For those of you who regularly read my blog posts to keep up with the goings on of IEEE802.bt task force, I am going to change things up a bit and talk about one potential application for Power-over-Ethernet (PoE)—Connecting the Internet of Things (IoT). Normally, a description of the IoT involves either smart grid applications, where devices are connected to the power distribution network directly, or small battery operated devices with wireless connectivity. What about the IoT of devices in the home that either require more power than batteries can provide, are stationary and can use wired power, or both? I think the best answer to enabling that type of IoT is PoE.
So, what are some of the devices that might match this description?
I’ll name a few: In home displays, smart thermostats, security cameras, smoke/environmental sensors, occupancy sensors, and even connected lighting. All of these devices remain in fixed positions, need constant power to operate, and communicate over the network.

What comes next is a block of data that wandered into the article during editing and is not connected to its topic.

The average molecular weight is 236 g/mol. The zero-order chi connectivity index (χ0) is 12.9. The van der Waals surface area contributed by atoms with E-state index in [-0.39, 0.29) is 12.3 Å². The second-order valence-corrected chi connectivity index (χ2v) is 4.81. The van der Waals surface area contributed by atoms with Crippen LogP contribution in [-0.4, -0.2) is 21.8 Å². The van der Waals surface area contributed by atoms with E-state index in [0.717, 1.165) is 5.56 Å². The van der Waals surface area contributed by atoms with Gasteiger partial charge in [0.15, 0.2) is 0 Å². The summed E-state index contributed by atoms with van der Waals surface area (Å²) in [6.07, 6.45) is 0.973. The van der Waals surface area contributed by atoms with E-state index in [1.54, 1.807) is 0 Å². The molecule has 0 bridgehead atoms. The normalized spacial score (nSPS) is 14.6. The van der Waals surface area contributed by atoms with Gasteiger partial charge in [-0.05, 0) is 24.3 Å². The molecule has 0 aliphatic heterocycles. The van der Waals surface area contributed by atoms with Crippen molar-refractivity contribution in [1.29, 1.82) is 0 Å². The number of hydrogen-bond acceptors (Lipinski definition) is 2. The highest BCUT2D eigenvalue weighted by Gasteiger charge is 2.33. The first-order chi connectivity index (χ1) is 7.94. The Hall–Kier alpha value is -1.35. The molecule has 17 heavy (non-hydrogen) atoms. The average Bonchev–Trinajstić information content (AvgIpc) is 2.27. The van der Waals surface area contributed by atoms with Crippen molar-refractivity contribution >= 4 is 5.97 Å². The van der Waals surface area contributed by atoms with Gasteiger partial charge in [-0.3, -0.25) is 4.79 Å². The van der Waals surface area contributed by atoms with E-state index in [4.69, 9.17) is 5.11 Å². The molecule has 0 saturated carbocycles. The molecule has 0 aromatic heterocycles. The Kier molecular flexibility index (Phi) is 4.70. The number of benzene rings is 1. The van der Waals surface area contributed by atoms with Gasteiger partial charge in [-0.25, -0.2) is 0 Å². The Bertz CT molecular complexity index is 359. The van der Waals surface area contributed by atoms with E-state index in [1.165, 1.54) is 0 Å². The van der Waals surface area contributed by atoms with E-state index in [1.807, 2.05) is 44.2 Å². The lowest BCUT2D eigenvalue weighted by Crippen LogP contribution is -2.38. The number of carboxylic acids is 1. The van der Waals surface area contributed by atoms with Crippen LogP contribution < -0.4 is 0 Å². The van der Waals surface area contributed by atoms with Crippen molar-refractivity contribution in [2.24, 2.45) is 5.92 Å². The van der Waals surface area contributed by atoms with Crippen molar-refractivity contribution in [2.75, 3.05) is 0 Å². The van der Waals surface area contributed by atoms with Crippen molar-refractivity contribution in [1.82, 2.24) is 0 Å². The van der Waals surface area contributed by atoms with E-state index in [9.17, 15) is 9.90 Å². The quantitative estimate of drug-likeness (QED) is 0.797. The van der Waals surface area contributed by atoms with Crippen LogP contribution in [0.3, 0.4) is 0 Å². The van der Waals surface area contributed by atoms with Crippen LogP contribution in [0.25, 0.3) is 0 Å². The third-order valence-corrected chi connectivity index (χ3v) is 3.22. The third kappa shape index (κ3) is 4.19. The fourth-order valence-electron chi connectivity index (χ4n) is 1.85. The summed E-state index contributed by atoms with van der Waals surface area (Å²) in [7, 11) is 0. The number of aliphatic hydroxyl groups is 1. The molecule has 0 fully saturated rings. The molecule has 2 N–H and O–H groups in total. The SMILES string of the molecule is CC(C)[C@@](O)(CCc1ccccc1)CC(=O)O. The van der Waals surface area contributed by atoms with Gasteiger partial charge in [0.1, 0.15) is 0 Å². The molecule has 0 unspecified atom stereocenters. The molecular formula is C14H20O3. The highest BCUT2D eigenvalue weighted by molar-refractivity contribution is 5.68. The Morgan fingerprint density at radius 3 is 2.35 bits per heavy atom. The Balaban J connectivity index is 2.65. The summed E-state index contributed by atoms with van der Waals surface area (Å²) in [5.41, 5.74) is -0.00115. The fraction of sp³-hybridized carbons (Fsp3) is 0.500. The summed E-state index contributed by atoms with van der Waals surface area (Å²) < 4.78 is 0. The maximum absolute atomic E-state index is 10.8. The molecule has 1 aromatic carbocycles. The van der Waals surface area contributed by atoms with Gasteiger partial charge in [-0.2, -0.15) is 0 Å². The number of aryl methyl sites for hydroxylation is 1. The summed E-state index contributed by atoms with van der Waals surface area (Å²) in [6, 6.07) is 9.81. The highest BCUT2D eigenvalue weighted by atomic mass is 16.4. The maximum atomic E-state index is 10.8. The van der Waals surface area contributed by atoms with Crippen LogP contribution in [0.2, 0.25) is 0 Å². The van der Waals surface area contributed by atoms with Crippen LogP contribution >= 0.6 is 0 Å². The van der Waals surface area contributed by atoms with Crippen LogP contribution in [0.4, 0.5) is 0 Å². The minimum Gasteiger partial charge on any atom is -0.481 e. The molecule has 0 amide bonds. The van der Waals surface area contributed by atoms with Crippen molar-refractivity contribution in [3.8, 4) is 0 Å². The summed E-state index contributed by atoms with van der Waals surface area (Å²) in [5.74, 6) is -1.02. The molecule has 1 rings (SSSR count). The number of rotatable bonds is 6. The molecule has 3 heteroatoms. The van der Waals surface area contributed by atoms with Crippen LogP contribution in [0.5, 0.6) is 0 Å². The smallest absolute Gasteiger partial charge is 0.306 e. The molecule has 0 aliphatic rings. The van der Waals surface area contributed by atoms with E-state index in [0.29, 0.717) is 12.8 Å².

In a few years you may find that your new home comes prewired with Ethernet cabling in addition to the standard electrical wiring used today. In addition, a hub or gateway may be located right next to where your fuse box is today. While that is probably a few years off, one of the benefits of PoE is that anyone can install devices that use it. If you buy any of the devices listed above, you simply need to connect them to a PoE enabled router and you are done (assuming of course they accept PoE). In fact, this might help the adoption of the IoT as you won’t have to wire the new device into your home electrical system or hire an electrician every time you buy a new IoT device.
What do you think? Do you see the IoT ever using PoE? Are there examples that I missed? Do you see PoE adding value to the IoT? Comment below and let me know.
This post originally published on TI’s Power House blog.